So much of the film’s horror rests in these implicit moments. In this respect, Unfriended transcends its gimmick because its viewers confront how life has been altered during the past decade. Screens and connections dominate our lives whether we are conscious of them or even invite them into our lives. Disruption is a theme—both in the way technology continues to evolve and in how it literally interrupts, and Unfriended literalizes the notion with an online force that holds its victims hostage. To disconnect is to die, yet staying logged on will most certainly result in the same fate—whether the film means to or not (and this is some fairly faint subtext, honestly), it perfectly summarizes our complex relationship with the internet. One of our greatest accomplishments has become a harbor for our worst impulses. No matter what, we can't look away.
Unfriended obviously wallows in those awful instincts, so much so that its most intense moments rarely involve bloodshed but rather the trashy intrigue of high school drama. Secrets begin to cut more deeply than any physical wounds once a demented, intense game of “Never Have I Ever” forces dark confessions from the friends. As it unfolds, the game takes on twisted, Jigsaw-esque proportions (it’s worth noting the killer goes by the name of “Billie” here, perhaps a nod to Saw’s famous puppet avatar), with the group turning on each other out of pure survival. Perhaps the film refuses to completely indulge in over-the-top splatter because the visceral revenge isn’t as disturbing as realizing your best friends are awful, selfish, and heartless people hoarding destructive secrets.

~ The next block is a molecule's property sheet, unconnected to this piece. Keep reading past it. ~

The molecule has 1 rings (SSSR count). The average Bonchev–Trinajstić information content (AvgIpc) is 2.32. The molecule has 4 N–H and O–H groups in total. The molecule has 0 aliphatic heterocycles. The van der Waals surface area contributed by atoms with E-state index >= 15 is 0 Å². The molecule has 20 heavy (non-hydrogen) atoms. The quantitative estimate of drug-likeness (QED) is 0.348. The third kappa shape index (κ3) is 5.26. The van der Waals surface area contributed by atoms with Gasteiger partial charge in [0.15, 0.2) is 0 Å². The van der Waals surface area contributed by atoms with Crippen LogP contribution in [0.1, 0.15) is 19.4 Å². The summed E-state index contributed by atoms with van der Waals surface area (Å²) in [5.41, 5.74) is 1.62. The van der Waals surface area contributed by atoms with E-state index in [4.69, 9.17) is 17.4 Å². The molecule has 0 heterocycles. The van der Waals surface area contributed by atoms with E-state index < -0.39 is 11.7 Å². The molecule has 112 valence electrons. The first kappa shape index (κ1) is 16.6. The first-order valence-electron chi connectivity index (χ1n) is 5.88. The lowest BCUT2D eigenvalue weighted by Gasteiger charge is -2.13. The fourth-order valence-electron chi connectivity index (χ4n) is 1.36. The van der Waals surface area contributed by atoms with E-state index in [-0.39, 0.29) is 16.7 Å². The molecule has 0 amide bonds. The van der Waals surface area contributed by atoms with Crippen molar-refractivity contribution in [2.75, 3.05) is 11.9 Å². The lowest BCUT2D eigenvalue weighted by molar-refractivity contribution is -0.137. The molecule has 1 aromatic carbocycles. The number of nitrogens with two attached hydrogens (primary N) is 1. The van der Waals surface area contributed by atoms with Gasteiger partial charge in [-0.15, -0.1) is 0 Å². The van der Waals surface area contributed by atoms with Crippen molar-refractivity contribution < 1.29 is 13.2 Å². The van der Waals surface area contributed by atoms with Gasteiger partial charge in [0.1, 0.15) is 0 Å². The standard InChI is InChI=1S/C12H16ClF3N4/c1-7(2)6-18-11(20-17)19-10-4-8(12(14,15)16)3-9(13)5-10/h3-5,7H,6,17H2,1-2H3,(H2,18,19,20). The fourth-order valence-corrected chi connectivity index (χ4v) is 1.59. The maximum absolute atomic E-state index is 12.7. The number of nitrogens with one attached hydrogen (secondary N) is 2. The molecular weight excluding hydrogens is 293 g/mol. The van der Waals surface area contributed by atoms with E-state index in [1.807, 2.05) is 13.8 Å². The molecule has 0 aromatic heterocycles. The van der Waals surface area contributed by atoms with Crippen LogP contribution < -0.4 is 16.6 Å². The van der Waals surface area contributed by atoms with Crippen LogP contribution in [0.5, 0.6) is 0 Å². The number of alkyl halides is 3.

Confronting one’s own shame is even more unsettling, of course, and the film threads this theme nicely through Claire, whose arc represents the only semblance of an actual story here. As predictable as this (and the mystery surrounding the video that caused Laura to kill herself in the first place) is, it taps into the primal fear that our past is never really past anymore, and that we’ll be forced to forever reckon with our mistakes. As someone caught in the nether between Gen X and Millennials, I’m grateful social networking didn’t exist when I was a dumb teenager roaming the wild west of the web (hell, I cringe at some of the stupid shit I’ve written in reviews within the past few years—I can’t imagine what 31-year-old me would think about 15-year-old me). It’s almost enough to make me feel for kids growing up in a 21st century that’s been engineered to capture and preserve their every moment, though one would hope it inspires them to be better people instead.
If Unfriended (and the headlines from which it liberally borrows) is any indication, that isn’t a likely assumption. Again, most of the film’s horrors are implicit, but it definitely strikes a nerve because its presentation has a natural, grisly pseudo-snuff quality. If its overt horror elements were a bit more impactful and its characters were more than avatars (though that somehow seems appropriate), it would feel like a definitive post-millennial effort, a sort of cyberspace riff on Carrie where the operatic Black Prom has yielded to an everyday scenario that has become all too familiar as awful tales of cyberbullying spread. Instead, it might merely endure as a document that captures its generation’s voice rather well, as it’s a shrill cacophony of frenzied Skype conversations, haywire Spotify playlists, and glitchy video footage.
Eventually, its final moment—an unnecessary grace note that echoes similarly predictable final “jolts”—reinforces its preoccupation with familiar genre imagery rather than the implied terrors of a digital void. Who needs to see an actual demon when the ones we’ve saved, uploaded, and shared are more terrifying?